Decentralization, devolution, and privatization is the current mantra.
As Lowi points out, it is intimately tied to the reigning political economy
theory-variously called "liberal capitalism," "finance capitalism,"
"globalization." This ideology has three parts:
The neutral, value-free laws of efficient markets. Not laws in the sense of legislation enacted by democratic governments, but laws that are "natural" and "scientific," that govern national and international economies. Laws not to be tampered with lest nations suffer the consequences of falling behind in the quest for economic prosperity. It is now assumed that national states no longer have the capacity to manage employment levels through fiscal and monetary policies.
Anti-statism, or government as part of "the problem." The collapse of the Soviet Union not only eliminated communism as an ideology, but also government. The ideological thrust is not only decentralization and deregulation, but also privatization, a movement that is very extensive and growing.
Blame the victim. The age-old practice of demonizing the poor and racial
and ethnic outcasts as a way of diverting attention from structural economic
conditions. Blaming the individual justifies dismantling the welfare state,
at least for those who are considered employable.
As Lowi points out, these developments are producing serious inequities especially for the poor and the working poor. The economy grows, at least in the United States; at the same time, ordinary people are working harder and barely keeping their heads above water. Poverty is increasing. Readers of this journal are familiar with the statistics.
Lowi also argues that devolution has changed the locus of government from national to local. Delegation, of course, is a favorite method of managing conflict. At the local level, he says, there is far more regulation of moral behavior, and it is of a conservative bent. Privatization masks social control under the guise of "efficiency." Privatization, especially the contracting out of government services, has indeed become extensive. Previously somewhat confined to more technical services (e.g., garbage collection, data processing), it has now been extended to human services (e.g., mental health); indeed, in Texas, large corporations are bidding to take over the entire welfare system-eligibility, conditions, payments, and sanctions. Privatization can only be efficient to the extent that there is competition, but competition soon disappears. In the meantime, governments lose their capacity to take back the programs. In short, they become captive of the private companies. How will clients fare? Private corporations are driven by the bottom line. They control the data; besides, governments would rather not know what is happening. With the serious incapacitation of Legal Services, clients are even more vulnerable.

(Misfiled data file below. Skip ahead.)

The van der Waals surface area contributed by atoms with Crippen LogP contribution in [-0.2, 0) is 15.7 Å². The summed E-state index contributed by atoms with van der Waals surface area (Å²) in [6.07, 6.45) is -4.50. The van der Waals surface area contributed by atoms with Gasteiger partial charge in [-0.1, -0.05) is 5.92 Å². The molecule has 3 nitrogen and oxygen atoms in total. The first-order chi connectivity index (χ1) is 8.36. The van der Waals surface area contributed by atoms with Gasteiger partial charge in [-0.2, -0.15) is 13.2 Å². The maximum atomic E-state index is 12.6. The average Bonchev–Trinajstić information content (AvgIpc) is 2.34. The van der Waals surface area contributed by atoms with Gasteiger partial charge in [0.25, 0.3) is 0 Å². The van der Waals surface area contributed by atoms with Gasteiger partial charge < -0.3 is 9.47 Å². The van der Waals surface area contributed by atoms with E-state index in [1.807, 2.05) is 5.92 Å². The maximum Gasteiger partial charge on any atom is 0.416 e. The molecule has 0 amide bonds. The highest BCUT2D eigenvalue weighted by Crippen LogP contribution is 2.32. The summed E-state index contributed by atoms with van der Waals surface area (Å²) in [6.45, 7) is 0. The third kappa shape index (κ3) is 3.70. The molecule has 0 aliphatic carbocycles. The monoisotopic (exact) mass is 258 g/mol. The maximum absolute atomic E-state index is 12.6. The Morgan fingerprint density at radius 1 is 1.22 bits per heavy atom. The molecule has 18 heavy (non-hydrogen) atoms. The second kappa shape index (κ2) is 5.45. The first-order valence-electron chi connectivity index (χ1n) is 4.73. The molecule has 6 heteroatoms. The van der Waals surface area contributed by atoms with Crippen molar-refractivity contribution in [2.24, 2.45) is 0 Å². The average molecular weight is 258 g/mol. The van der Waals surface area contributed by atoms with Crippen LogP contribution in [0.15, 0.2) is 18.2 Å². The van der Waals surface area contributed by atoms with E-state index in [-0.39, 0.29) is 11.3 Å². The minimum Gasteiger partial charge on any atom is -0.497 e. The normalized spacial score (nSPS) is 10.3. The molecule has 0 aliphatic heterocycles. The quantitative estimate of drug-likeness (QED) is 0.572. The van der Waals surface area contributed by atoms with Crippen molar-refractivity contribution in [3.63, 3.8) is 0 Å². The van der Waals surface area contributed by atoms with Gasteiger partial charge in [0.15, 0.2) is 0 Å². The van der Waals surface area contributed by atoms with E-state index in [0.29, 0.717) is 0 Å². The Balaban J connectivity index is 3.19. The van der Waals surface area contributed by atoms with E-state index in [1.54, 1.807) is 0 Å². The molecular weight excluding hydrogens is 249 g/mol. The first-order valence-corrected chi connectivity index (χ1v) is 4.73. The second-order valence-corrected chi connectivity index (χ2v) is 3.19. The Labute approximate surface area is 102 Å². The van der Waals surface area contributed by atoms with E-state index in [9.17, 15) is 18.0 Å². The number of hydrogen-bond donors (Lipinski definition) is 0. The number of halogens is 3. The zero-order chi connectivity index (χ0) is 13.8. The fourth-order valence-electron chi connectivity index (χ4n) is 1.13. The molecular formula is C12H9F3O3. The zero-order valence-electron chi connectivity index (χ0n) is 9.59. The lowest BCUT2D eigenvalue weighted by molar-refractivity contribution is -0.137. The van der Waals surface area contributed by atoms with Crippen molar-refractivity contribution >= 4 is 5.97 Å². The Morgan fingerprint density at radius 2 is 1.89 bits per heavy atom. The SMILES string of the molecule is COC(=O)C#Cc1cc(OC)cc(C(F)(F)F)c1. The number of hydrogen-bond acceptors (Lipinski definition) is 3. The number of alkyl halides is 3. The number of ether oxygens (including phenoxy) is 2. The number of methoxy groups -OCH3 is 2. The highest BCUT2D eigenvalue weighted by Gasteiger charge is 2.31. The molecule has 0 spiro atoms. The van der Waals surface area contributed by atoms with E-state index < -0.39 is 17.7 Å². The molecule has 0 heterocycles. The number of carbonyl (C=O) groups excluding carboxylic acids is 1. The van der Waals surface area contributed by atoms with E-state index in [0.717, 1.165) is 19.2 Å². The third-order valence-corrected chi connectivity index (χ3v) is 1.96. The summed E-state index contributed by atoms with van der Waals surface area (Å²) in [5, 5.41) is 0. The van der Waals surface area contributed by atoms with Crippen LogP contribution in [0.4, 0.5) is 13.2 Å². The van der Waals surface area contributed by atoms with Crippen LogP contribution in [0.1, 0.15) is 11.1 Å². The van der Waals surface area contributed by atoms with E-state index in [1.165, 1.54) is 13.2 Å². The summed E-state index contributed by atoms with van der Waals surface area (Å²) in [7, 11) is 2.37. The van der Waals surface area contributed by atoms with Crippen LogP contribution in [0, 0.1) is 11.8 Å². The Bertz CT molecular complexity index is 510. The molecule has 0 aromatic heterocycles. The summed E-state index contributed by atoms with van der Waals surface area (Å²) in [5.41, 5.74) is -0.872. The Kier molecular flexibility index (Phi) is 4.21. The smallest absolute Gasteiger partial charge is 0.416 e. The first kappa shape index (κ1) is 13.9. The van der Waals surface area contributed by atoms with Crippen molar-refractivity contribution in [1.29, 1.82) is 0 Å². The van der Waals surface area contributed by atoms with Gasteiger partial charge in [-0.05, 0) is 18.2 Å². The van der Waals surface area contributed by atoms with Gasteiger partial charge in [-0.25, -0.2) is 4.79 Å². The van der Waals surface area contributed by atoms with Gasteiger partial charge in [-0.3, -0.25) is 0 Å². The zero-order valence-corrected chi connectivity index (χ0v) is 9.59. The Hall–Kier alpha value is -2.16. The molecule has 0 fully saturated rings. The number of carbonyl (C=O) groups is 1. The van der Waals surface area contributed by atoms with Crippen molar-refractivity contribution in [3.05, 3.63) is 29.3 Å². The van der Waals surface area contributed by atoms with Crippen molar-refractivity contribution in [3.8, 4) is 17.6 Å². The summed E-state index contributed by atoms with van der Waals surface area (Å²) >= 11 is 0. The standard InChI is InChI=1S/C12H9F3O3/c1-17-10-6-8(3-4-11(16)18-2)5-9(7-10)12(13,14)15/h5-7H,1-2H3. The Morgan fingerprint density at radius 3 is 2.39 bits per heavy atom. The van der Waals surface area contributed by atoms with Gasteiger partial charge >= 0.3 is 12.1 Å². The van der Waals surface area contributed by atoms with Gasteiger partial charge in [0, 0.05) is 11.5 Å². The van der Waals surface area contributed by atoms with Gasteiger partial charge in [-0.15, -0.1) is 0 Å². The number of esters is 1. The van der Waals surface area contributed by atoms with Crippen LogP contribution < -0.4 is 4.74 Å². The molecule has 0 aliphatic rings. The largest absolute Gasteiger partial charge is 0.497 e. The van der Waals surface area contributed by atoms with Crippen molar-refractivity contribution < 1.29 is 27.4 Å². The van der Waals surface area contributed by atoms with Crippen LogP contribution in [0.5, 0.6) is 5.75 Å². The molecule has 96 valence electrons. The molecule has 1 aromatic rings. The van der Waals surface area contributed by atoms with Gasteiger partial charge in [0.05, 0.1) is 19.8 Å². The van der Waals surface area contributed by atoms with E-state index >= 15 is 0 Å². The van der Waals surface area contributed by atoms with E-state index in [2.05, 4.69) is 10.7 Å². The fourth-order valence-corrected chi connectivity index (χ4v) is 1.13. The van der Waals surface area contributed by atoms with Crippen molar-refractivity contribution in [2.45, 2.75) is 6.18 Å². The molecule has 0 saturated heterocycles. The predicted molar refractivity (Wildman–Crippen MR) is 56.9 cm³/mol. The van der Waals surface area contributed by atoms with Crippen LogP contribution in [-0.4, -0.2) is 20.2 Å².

As a result of these trends-unregulated capitalism and devolution-Lowi sees a serious threat of social disorder (a "meltdown"), and points to the increase in law enforcement as evidence that both national and local policymakers share this concern.
While there is much to be said for Lowi's concerns-and I certainly endorse
his call for a revitalized social welfare state-there is another side to the
story. At the national level, there is union-busting, the pro-rich Internal
Revenue Code, and welfare reform, to name only a few conservative policies.
At the local level, both centralization and devolution emphasize the role of
the ordinary citizen. National norms of equality replace parochialism. On the
other hand, local control, as well as the market, it is said, will enhance the
power of the citizens. They are closest to local officials, and they can vote
with their feet. The empowerment of client groups has long been a stated aim
of social policies-the War on Poverty, the era of mandated citizen groups during
the 1970s, as well as many of the most recent innovations in school reform.
The push for citizen empowerment has not only come from the Left. For a long
time, conservatives have sought to empower citizens through "mediating
institutions" and market-based incentives. Recall the sale of public
Deregulation and privatization are often justified as removing burdensome
and oppressive state control. However, Lowi thinks that at least for subordinate
people, devolution might only mean re-regulation under a new master. In many
instances, this is undoubtedly the case, but this conclusion is not foreordained.
Devolution involves shifts in power relations, and there may be more space for
subordinated individuals and groups. The ideologies of the "new" social
movements rest in part on the "legitimation crisis" of the modern
welfare state; translated, this means the dominating, bureaucratic, top-down
regulatory state can no longer fulfill its promise of emancipation. At least
for these new social movements-and others as well-decentralization, broadly
conceived, presents opportunities for struggle from below.